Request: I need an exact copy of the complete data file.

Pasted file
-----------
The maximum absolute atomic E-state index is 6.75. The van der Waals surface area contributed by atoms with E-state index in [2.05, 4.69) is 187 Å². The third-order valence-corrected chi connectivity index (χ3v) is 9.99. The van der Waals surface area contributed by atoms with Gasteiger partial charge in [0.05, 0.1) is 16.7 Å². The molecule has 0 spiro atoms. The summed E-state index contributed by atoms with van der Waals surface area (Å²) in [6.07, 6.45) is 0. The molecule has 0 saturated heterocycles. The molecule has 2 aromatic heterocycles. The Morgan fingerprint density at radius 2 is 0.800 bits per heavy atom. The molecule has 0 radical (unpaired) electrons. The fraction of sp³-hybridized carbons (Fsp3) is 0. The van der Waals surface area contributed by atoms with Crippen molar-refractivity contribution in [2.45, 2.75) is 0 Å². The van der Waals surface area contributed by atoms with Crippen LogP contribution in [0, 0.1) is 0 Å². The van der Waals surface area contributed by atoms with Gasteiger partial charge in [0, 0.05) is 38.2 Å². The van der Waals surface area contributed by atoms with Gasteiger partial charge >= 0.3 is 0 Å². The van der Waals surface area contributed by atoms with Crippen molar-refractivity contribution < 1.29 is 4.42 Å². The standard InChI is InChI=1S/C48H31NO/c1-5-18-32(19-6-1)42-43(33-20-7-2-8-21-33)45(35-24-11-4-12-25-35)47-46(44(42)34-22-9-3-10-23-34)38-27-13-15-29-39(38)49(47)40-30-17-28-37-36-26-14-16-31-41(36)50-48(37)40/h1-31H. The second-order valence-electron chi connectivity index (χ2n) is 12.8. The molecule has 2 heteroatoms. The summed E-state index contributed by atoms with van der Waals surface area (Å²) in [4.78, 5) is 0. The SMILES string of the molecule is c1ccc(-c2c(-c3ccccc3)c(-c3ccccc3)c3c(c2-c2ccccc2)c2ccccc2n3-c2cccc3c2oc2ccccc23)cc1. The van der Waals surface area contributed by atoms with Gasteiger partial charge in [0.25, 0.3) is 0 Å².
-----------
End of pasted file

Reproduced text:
The maximum absolute atomic E-state index is 6.75. The van der Waals surface area contributed by atoms with E-state index in [2.05, 4.69) is 187 Å². The third-order valence-corrected chi connectivity index (χ3v) is 9.99. The van der Waals surface area contributed by atoms with Gasteiger partial charge in [0.05, 0.1) is 16.7 Å². The molecule has 0 spiro atoms. The summed E-state index contributed by atoms with van der Waals surface area (Å²) in [6.07, 6.45) is 0. The molecule has 0 saturated heterocycles. The molecule has 2 aromatic heterocycles. The Morgan fingerprint density at radius 2 is 0.800 bits per heavy atom. The molecule has 0 radical (unpaired) electrons. The fraction of sp³-hybridized carbons (Fsp3) is 0. The van der Waals surface area contributed by atoms with Crippen molar-refractivity contribution in [2.45, 2.75) is 0 Å². The van der Waals surface area contributed by atoms with Crippen LogP contribution in [0, 0.1) is 0 Å². The van der Waals surface area contributed by atoms with Gasteiger partial charge in [0, 0.05) is 38.2 Å². The van der Waals surface area contributed by atoms with Gasteiger partial charge >= 0.3 is 0 Å². The van der Waals surface area contributed by atoms with Crippen molar-refractivity contribution < 1.29 is 4.42 Å². The standard InChI is InChI=1S/C48H31NO/c1-5-18-32(19-6-1)42-43(33-20-7-2-8-21-33)45(35-24-11-4-12-25-35)47-46(44(42)34-22-9-3-10-23-34)38-27-13-15-29-39(38)49(47)40-30-17-28-37-36-26-14-16-31-41(36)50-48(37)40/h1-31H. The second-order valence-electron chi connectivity index (χ2n) is 12.8. The molecule has 2 heteroatoms. The summed E-state index contributed by atoms with van der Waals surface area (Å²) in [4.78, 5) is 0. The SMILES string of the molecule is c1ccc(-c2c(-c3ccccc3)c(-c3ccccc3)c3c(c2-c2ccccc2)c2ccccc2n3-c2cccc3c2oc2ccccc23)cc1. The van der Waals surface area contributed by atoms with Gasteiger partial charge in [0.25, 0.3) is 0 Å².